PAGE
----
Like other elements of Gen. Jacob Cox’s Kanahwa Division in the Union army’s Department of the Mountains, the 23rd Ohio is keeping western Virginia safe as the region works to separate itself from old Virginia and become a new Union state.
Frequent scouting expeditions help relieve some of the monotony, but there is a lot to find. Occasionally, enemy scouts are encountered, but these are regular soldiers; stern measures by Cox’s men seem to have ended “bushwhacking” by guerrillas in this region.
AND ELSEWHERE IN THE CIVIL WAR:
On Monday (June 23), Robert E. Lee—the newly appointed (and not yet impressive) commander of the Confederate forces in Virginia—meets with his generals. Among Them is Thomas J. “Stonewall” Jackson, who has just finished his brilliant campaign in the Shenandoah Valley to keep Union forces from reinforcing Union Gen. George B. McClellan’s Peninsula Campaign. Now, Lee, Jackson, and company are planning to stop McClellan himself.
The next day, McClellan makes the first move. So close to Richmond that Union soldiers can hear church bells ringing, McClellan sends two divisions across the headwaters of a swamp. Their objective: gain enough ground so Union siege guns can be brought into action and bombard Richmond. The Confederates know that Richmond cannot withstand a siege, so they push back—hard. When darkness halts the bitter fighting, the Yanks have lost much of what they gained early in the day. Their net progress is only 600 yards, achieved at a cost of one casualty for every yard. This, the Battle of Oak Grove, will go down in history as McClellan’s last and only tactical offensive against Richmond.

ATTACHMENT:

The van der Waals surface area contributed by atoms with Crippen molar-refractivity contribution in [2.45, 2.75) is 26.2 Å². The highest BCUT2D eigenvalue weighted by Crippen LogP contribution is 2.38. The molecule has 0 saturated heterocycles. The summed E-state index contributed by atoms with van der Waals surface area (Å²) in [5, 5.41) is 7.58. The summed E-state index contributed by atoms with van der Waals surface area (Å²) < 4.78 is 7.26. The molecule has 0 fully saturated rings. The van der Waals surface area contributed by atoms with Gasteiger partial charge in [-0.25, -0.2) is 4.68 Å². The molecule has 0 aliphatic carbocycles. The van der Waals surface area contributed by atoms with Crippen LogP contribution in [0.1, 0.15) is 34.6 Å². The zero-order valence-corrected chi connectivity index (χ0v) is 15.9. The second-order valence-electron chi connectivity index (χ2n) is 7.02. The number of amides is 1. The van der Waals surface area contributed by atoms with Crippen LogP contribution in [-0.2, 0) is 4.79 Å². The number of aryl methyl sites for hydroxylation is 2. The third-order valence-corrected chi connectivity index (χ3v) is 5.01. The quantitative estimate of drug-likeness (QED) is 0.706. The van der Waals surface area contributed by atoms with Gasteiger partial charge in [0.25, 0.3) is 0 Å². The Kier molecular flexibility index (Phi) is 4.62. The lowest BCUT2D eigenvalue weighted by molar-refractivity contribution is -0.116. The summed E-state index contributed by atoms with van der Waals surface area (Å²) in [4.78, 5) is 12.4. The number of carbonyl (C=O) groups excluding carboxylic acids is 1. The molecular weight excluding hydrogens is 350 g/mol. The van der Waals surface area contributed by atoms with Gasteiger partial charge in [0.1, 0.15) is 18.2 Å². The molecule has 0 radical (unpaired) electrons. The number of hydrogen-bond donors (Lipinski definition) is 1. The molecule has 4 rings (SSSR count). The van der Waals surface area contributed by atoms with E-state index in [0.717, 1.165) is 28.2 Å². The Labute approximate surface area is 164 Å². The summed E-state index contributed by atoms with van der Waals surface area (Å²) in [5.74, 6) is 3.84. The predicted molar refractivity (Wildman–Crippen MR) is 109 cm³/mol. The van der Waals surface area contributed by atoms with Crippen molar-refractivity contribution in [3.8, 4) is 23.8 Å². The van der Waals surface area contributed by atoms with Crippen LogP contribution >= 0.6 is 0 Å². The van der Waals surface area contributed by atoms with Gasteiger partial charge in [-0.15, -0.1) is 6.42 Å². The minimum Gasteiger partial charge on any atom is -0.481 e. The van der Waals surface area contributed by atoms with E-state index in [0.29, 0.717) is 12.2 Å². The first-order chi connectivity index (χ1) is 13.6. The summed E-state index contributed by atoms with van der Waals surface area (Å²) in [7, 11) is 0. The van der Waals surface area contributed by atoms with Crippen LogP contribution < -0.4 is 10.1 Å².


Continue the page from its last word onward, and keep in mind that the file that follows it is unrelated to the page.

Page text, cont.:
With that, the so-called Seven Days’ Battles begin, and the initiative passes to Lee. On Thursday (June 26), Lee sends A. P. Hill to drive McClellan out of Mechanicsville, east of Richmond. Hill takes heavy losses without gaining his objective. Nonetheless, the Federals start backpedaling under the pressure. The Battle of Mechanicsville is the beginning of the end for McClellan’s Peninsula Campaign.
The next day, Friday, brings the Battle of Gaines’s Mill, the third of the Seven Days’ battles. Despite yesterday’s shortfall, Lee presses ahead, with more success this time, even while taking more casualties than the Federals. McClellan’s forces continue retreating in what some called a “great skedaddle.”
At the end of the week, McClellan uses a relatively quiet Saturday, June 28, to continue withdrawing, while Lee plans his next move. As usual, McClellan blames others—Lincoln most of all—for his losses. His tone to Lincoln is so bitter and insolent that War Department staffers delete some of his telegram before giving it to the President. McClellan claims he had too few troops (although he hadn’t even used the majority of the men he had on hand). But there were failures on the Confederate side as well. Fresh—or perhaps exhausted—from his brilliant Shenandoah Valley campaign, Jackson keeps showing up late for the battles on the Peninsula.
And so ends the first few days of the Seven Days’ Battles. And so ends yet another Union hope of a quick end to the Civil War.